Experiencing London International Shipping Week - Mark Brownrigg: ahead of the Propelling World Trade Conference, 12 September 2013
With almost 70 events taking place, London International Shipping Week (LISW) has been a true showcase of what the UK has to offer global shipping and why it is the true, natural home of maritime business.
With the central conference and gala dinner taking place today, it is too early for a definitive round up of the week but I wanted to reflect on some personal highlights so far and look ahead to what we can expect from today.
My week so far:
My week started with a shipping round table at 10 Downing Street, hosted by Prime Minister David Cameron, on Monday – an event that kicked off proceedings with the clear message that Government recognises the serious contribution our maritime services make to the UK economy – and is prepared to work with us to keep our competitive edge in a global market. Chaired by former Shipping Minister and now Transport Secretary Patrick McLoughlin, this was a rare and exciting gathering of ministers from five different government departments together with representatives from a dozen of the world’s most important shipping groups.
Tuesday saw a number of VIPs and the LISW steering group sharing the podium as the present Shipping Minister, Stephen Hammond, officially opened the market at the London Stock Exchange. This ceremony is a globally recognised symbol of a world-class financial and business centre and it was tremendous to see the maritime sector at the heart of it.
On Wednesday morning Sir Alan Massey, Chief Executive of the Maritime and Coastguard Agency, and I hosted a seminar at our offices at the UK Chamber. For potential international investors and global ambassadors, it focused on our quality UK flag and competitive tonnage tax regime. Taking place in the same week that Stena LNG announced the move of two of their ships to the UK register, this was a great opportunity to highlight what the UK has to offer.
This week’s events have been reflected by a number of key ministerial announcements, including:
• up to £3m increase in the Support for Maritime Training (SMaRT) fund
• the launch of Government and industry’s joint Strategic Partnership Plans for ports and shipping – with the third on maritime business services to follow shortly
• proposals for a January 2015 start date for the IMO review of the 0.5% sulphur fuel availability.
Real Government confidence in the maritime services sector and its continuing growth has been matched this week by a survey of 175 industry leaders which revealed that 74% felt the sector will grow during the next five years. My industry colleagues and I look forward to continuing working with Government towards this strong future.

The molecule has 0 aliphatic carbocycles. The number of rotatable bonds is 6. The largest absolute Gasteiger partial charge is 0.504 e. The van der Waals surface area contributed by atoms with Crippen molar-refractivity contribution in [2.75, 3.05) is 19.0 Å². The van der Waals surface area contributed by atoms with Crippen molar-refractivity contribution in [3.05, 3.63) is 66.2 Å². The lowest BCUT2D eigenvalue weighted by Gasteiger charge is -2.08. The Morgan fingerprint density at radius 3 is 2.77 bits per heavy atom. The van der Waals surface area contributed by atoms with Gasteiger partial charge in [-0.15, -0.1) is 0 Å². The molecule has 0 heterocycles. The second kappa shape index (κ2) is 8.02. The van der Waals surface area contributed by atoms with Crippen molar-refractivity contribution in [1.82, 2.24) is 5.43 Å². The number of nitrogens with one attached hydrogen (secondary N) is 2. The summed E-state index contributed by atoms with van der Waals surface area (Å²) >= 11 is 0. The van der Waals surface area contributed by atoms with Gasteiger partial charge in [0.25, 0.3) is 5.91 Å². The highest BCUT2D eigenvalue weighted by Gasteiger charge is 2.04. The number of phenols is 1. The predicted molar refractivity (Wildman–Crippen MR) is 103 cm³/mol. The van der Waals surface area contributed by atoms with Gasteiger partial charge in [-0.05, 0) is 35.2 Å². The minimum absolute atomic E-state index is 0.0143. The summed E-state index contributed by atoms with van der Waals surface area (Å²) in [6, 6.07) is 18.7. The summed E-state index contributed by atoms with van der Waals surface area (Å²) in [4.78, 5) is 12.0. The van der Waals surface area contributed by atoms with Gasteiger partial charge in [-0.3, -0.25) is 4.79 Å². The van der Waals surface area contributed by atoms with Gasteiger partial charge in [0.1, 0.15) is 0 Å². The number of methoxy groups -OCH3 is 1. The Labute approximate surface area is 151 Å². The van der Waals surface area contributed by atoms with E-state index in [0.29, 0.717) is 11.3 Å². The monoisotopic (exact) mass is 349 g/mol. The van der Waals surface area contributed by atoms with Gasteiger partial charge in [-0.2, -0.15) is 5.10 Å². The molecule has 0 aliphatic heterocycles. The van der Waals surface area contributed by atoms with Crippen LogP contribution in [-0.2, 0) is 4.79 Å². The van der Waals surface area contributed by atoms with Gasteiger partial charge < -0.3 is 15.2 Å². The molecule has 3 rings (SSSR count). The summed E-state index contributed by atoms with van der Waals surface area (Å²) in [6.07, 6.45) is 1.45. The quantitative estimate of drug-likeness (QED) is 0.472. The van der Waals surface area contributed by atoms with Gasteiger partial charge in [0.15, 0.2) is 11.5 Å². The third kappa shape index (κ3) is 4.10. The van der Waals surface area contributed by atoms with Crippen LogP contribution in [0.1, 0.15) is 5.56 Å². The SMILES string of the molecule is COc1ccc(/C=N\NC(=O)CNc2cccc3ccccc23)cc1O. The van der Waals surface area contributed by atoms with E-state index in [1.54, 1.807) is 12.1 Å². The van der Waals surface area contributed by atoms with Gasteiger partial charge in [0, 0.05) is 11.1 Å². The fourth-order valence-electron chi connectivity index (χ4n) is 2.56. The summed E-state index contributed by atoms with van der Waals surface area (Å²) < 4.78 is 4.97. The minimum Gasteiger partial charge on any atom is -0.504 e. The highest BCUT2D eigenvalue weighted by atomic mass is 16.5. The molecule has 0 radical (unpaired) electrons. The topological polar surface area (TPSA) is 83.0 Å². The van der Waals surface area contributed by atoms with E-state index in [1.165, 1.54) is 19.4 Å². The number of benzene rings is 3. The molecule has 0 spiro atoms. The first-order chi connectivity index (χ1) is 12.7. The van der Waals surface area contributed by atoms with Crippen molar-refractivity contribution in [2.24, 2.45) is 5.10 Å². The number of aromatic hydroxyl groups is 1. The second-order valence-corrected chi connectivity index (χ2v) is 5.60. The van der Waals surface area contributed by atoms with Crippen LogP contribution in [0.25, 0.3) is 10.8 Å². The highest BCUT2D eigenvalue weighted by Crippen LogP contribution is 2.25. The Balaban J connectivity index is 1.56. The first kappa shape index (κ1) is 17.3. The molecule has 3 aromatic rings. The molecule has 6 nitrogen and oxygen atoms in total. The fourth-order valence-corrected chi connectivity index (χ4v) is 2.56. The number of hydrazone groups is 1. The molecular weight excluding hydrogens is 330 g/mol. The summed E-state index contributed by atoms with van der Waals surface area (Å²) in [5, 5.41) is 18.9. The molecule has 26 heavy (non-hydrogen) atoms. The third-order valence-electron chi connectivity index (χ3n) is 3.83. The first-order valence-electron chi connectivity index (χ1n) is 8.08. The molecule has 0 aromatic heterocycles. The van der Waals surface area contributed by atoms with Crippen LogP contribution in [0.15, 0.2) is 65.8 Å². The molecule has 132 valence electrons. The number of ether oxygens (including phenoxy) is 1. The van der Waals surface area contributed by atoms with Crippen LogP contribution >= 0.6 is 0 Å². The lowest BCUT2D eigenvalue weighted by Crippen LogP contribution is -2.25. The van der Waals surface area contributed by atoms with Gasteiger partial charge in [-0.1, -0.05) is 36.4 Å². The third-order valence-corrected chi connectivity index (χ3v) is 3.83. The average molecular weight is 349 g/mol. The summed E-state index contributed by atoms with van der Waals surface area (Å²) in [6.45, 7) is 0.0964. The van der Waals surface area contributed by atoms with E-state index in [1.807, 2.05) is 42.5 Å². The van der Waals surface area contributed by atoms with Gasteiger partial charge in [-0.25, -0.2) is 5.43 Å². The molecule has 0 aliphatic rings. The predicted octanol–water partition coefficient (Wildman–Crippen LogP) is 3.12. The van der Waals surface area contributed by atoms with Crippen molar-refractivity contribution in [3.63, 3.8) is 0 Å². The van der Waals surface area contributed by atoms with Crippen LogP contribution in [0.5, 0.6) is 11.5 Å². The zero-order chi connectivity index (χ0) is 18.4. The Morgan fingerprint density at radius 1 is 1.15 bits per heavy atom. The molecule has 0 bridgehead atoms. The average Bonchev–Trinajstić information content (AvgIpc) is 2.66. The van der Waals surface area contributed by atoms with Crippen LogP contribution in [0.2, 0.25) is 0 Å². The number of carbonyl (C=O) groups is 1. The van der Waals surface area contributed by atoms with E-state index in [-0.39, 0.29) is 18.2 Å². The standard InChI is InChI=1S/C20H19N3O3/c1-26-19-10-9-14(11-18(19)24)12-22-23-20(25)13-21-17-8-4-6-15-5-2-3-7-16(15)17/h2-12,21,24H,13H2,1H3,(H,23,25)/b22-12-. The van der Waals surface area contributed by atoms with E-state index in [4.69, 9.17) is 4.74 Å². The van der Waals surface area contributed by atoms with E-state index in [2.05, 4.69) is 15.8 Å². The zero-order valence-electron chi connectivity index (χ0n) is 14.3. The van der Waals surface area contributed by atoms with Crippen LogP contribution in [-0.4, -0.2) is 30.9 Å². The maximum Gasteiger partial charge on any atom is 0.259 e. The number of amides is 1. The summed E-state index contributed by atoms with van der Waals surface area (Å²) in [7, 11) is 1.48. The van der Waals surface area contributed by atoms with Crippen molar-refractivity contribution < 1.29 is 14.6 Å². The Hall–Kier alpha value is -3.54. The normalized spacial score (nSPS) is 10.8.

Expected highlights from today:
Today will see the central LISW Conference taking place at the spectacular Willis Building in the heart of the City of London, and the day promises a number of highlights.
I will be chairing two of the sessions – the first on maritime security, where the First Sea Lord and Chief of Naval Staff, Admiral Sir George Zambellas, will discuss the future roles of navies and coalitions. The second is on the environment, and I look forward to key speeches from Tom Boardley, Marine Director at Lloyd’s Register and UK Chamber board member, and from the energetic Secretary General of the International Chamber of Shipping, Peter Hinchliffe.
Maritime security and the environment are consistently among the most critical issues for our members. With the rising threat to shipping in the Gulf of Guinea that saw over 950 seafarers attacked and five killed in 2012 alone, and impending sulphur regulations set to put 2,000 jobs at risk and add up to 87% to the cost of fuel from 2015, both are as needless as ever. It is therefore right that these issues are at the heart of today’s agenda and I expect lively presentations and discussion.
Elsewhere at the conference the focus will be on propelling world trade through shipping and the business services sector. Senior industry leaders from the broking, insurance and banking world; as well as Lord Green, Minister for Trade and Investment, and Shipping Minister, Stephen Hammond will provide thought-provoking contributions on the role of maritime industries in helping drive the global economic recovery.
At a time when so many are struggling through the economic downturn, the UK shipping industry is creating jobs and witnessing steady growth – UK employment, for example, has grown 6% since 2009.
I look forward to today’s conference where 350 global delegates will hear how the UK shipping industry is working for Britain and why London and the UK are the best place to base maritime businesses.